This page is part of the learning materials to support our Confidentiality guidance

Using patient information for research purposes


Dr Kadiri is a clinical research fellow in a teaching hospital in North West England. He is planning a study on adherence to breast screening examinations in the area that the hospital serves. Specifically he wants to establish whether sending a reminder letter results in more individuals attending for their screening.


For the purposes of his research, Dr Kadiri will need data on previous and current attendance levels for breast screening examinations and information enabling him to track the attendance of individuals who have been invited for, and subsequently reminded about, their screening.

What the doctor did.

Dr Kadiri talks to the Clinical Director of the local breast screening service, Dr Clarke. They consider whether Dr Kadiri could use anonymised information for the study. They agree that that this wouldn’t work as he needs to be able to link reminder letters to appointments and so would need to know who the individuals were. 

In the circumstances, Dr Clarke thinks the service would need to get explicit consent from individuals to disclose information about them for the purposes of the study. However, Dr Kadiri is concerned that seeking consent could skew the results, because people might be more likely to attend their screening if they know they are part of a study.

Dr Kadiri seeks advice from the hospital’s research governance manager. They talk through his proposed research methodology and she suggests making an application for section 251 approval, for disclosure of the information he will need. Section 251 of the NHS Act 2006 permits the disclosure and temporary use of identifiable patient information without consent for defined medical purposes, where there is sufficient justification for doing so. The manager also directs Dr Kadiri to the Health Research Authority website and other resources that will help him in planning and making his application.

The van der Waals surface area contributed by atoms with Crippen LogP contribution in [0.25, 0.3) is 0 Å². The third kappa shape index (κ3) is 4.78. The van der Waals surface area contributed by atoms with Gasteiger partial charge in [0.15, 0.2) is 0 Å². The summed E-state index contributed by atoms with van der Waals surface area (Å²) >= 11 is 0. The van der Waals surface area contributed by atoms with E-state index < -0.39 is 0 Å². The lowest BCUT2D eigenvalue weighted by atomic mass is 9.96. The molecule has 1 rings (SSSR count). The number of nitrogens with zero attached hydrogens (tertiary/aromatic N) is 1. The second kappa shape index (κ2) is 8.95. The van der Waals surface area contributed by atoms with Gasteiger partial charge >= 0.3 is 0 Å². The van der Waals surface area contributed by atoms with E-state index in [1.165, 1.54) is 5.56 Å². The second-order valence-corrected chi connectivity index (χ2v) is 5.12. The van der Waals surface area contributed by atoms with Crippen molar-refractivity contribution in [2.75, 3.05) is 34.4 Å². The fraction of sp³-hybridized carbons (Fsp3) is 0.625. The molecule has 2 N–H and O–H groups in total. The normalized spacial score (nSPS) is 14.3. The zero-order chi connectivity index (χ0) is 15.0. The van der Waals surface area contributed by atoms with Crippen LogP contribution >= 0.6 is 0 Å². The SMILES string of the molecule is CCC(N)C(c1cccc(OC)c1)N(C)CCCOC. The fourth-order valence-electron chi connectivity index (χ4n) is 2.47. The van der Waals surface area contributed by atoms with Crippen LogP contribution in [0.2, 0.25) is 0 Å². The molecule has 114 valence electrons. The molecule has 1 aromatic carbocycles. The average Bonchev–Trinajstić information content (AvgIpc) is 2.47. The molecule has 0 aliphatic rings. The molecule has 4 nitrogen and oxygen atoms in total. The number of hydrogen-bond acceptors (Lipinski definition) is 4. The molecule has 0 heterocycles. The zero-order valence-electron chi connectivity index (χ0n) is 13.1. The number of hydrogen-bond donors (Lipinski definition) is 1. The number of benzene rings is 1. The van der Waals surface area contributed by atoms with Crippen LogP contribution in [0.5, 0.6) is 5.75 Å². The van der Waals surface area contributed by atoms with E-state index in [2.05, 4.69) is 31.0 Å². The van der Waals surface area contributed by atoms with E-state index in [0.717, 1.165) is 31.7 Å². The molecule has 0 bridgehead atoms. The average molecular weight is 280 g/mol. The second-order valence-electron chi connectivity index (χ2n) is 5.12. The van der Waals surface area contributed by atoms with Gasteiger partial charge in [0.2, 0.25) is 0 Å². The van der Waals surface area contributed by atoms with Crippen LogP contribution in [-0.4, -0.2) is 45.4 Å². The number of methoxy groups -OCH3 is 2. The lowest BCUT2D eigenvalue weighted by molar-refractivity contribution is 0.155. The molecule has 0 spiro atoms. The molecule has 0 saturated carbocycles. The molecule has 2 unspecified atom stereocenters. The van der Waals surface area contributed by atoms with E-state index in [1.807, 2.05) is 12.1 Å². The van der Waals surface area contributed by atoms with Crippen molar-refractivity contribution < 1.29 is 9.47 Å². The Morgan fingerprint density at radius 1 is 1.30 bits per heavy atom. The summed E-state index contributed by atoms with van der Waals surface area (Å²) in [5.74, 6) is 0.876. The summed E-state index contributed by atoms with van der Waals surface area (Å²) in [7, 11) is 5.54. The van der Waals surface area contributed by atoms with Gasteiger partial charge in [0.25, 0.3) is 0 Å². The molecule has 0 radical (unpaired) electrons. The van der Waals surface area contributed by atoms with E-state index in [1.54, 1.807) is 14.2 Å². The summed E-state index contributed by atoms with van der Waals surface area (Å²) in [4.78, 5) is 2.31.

What the doctor had to consider

  • Anonymised patient information will usually be sufficient for purposes like medical research and other secondary uses that contribute to the delivery of safe and effective healthcare, (paragraph 79).
  • Doctors can disclose identifiable personal information about patients where anonymised information won’t serve the purpose, if the patient has given explicit consent, or the disclosure is approved though a statutory process that sets aside the common law duty of confidentiality (paragraph 80).
  • Doctors should use statutory arrangements for approving disclosure and use of confidential information where they are available. In England, Wales and Northern Ireland, statutory arrangements are in place for considering whether disclosing personal information without consent for purposes such as medical research would benefit patients or the public sufficiently to outweigh patient’s privacy rights. (there is no comparable statutory framework in Scotland) (paragraphs 103-105).
  • In exceptional circumstances, it might be possible to justify a disclosure for the purposes of research in the public interest (paragraphs 106-112).